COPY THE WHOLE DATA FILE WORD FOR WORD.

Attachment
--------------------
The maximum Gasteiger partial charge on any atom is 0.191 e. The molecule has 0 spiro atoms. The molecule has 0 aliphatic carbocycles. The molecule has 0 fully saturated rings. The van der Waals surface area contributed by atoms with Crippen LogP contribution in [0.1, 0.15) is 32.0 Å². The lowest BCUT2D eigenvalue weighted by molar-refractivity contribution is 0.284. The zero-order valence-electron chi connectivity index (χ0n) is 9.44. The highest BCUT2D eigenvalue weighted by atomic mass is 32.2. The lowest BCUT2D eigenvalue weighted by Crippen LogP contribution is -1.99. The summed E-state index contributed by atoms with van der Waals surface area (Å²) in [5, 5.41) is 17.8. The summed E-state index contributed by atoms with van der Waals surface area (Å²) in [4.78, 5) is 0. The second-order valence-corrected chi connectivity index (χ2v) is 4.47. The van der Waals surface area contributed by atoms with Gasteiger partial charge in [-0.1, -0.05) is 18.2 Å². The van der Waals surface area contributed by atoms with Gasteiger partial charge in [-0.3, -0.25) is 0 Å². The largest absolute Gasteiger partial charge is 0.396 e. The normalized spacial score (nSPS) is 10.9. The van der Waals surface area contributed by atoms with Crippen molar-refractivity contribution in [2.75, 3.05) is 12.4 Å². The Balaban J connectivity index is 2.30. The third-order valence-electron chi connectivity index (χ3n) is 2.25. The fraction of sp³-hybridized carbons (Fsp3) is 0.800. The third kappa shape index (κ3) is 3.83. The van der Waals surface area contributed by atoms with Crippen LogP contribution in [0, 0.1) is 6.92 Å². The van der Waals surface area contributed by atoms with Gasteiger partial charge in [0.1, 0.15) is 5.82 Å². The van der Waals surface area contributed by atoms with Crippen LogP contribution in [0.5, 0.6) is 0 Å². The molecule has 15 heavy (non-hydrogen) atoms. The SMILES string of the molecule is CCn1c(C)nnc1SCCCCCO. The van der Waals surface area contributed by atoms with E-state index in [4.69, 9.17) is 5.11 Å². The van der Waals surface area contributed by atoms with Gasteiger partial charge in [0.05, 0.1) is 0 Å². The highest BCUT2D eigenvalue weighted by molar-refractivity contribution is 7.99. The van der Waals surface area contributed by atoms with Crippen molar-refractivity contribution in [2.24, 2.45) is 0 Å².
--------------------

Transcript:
The maximum Gasteiger partial charge on any atom is 0.191 e. The molecule has 0 spiro atoms. The molecule has 0 aliphatic carbocycles. The molecule has 0 fully saturated rings. The van der Waals surface area contributed by atoms with Crippen LogP contribution in [0.1, 0.15) is 32.0 Å². The lowest BCUT2D eigenvalue weighted by molar-refractivity contribution is 0.284. The zero-order valence-electron chi connectivity index (χ0n) is 9.44. The highest BCUT2D eigenvalue weighted by atomic mass is 32.2. The lowest BCUT2D eigenvalue weighted by Crippen LogP contribution is -1.99. The summed E-state index contributed by atoms with van der Waals surface area (Å²) in [5, 5.41) is 17.8. The summed E-state index contributed by atoms with van der Waals surface area (Å²) in [4.78, 5) is 0. The second-order valence-corrected chi connectivity index (χ2v) is 4.47. The van der Waals surface area contributed by atoms with Gasteiger partial charge in [-0.1, -0.05) is 18.2 Å². The van der Waals surface area contributed by atoms with Gasteiger partial charge in [-0.3, -0.25) is 0 Å². The largest absolute Gasteiger partial charge is 0.396 e. The normalized spacial score (nSPS) is 10.9. The van der Waals surface area contributed by atoms with Crippen molar-refractivity contribution in [2.75, 3.05) is 12.4 Å². The Balaban J connectivity index is 2.30. The third-order valence-electron chi connectivity index (χ3n) is 2.25. The fraction of sp³-hybridized carbons (Fsp3) is 0.800. The third kappa shape index (κ3) is 3.83. The van der Waals surface area contributed by atoms with Crippen LogP contribution in [0, 0.1) is 6.92 Å². The van der Waals surface area contributed by atoms with Gasteiger partial charge in [0.1, 0.15) is 5.82 Å². The van der Waals surface area contributed by atoms with Crippen LogP contribution in [0.5, 0.6) is 0 Å². The molecule has 15 heavy (non-hydrogen) atoms. The SMILES string of the molecule is CCn1c(C)nnc1SCCCCCO. The van der Waals surface area contributed by atoms with E-state index in [4.69, 9.17) is 5.11 Å². The van der Waals surface area contributed by atoms with Gasteiger partial charge in [0.05, 0.1) is 0 Å². The highest BCUT2D eigenvalue weighted by molar-refractivity contribution is 7.99. The van der Waals surface area contributed by atoms with Crippen molar-refractivity contribution in [2.24, 2.45) is 0 Å².